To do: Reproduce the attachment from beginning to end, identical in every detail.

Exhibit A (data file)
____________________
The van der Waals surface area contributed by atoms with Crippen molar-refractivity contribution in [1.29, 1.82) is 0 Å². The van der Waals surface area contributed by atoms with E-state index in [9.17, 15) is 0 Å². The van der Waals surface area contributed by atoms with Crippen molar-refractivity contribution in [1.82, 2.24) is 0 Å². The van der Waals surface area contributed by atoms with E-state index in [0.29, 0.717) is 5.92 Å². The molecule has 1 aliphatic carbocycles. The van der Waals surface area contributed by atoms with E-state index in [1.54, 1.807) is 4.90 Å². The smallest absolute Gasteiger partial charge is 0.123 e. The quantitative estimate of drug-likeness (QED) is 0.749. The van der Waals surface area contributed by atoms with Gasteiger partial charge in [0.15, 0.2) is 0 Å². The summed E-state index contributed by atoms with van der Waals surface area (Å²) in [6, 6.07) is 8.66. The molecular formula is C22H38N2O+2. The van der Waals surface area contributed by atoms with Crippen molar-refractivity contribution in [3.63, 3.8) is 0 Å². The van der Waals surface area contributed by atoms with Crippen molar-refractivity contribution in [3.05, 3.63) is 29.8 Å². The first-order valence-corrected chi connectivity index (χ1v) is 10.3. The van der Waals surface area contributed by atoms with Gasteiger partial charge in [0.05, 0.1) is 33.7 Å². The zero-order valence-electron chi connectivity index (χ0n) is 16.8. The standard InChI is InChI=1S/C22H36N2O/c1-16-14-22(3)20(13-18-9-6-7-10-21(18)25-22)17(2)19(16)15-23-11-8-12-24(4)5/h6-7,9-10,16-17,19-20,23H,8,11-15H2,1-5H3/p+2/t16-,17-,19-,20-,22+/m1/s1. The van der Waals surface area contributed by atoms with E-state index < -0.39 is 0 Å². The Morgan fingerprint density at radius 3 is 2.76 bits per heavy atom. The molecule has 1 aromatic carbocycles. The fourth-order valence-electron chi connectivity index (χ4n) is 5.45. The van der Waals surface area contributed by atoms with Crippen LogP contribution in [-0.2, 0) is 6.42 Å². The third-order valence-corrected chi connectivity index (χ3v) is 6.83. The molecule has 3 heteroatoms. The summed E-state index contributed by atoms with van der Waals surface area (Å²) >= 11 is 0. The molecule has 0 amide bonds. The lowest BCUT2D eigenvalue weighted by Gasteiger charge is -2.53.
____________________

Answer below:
The van der Waals surface area contributed by atoms with Crippen molar-refractivity contribution in [1.29, 1.82) is 0 Å². The van der Waals surface area contributed by atoms with E-state index in [9.17, 15) is 0 Å². The van der Waals surface area contributed by atoms with Crippen molar-refractivity contribution in [1.82, 2.24) is 0 Å². The van der Waals surface area contributed by atoms with E-state index in [0.29, 0.717) is 5.92 Å². The molecule has 1 aliphatic carbocycles. The van der Waals surface area contributed by atoms with E-state index in [1.54, 1.807) is 4.90 Å². The smallest absolute Gasteiger partial charge is 0.123 e. The quantitative estimate of drug-likeness (QED) is 0.749. The van der Waals surface area contributed by atoms with Gasteiger partial charge in [0.15, 0.2) is 0 Å². The summed E-state index contributed by atoms with van der Waals surface area (Å²) in [6, 6.07) is 8.66. The molecular formula is C22H38N2O+2. The van der Waals surface area contributed by atoms with Crippen molar-refractivity contribution in [3.63, 3.8) is 0 Å². The van der Waals surface area contributed by atoms with Crippen molar-refractivity contribution in [3.05, 3.63) is 29.8 Å². The first-order valence-corrected chi connectivity index (χ1v) is 10.3. The van der Waals surface area contributed by atoms with Gasteiger partial charge in [0.05, 0.1) is 33.7 Å². The zero-order valence-electron chi connectivity index (χ0n) is 16.8. The standard InChI is InChI=1S/C22H36N2O/c1-16-14-22(3)20(13-18-9-6-7-10-21(18)25-22)17(2)19(16)15-23-11-8-12-24(4)5/h6-7,9-10,16-17,19-20,23H,8,11-15H2,1-5H3/p+2/t16-,17-,19-,20-,22+/m1/s1. The van der Waals surface area contributed by atoms with E-state index < -0.39 is 0 Å². The Morgan fingerprint density at radius 3 is 2.76 bits per heavy atom. The molecule has 1 aromatic carbocycles. The fourth-order valence-electron chi connectivity index (χ4n) is 5.45. The van der Waals surface area contributed by atoms with Crippen LogP contribution in [-0.2, 0) is 6.42 Å². The third-order valence-corrected chi connectivity index (χ3v) is 6.83. The molecule has 3 heteroatoms. The summed E-state index contributed by atoms with van der Waals surface area (Å²) >= 11 is 0. The molecule has 0 amide bonds. The lowest BCUT2D eigenvalue weighted by Gasteiger charge is -2.53.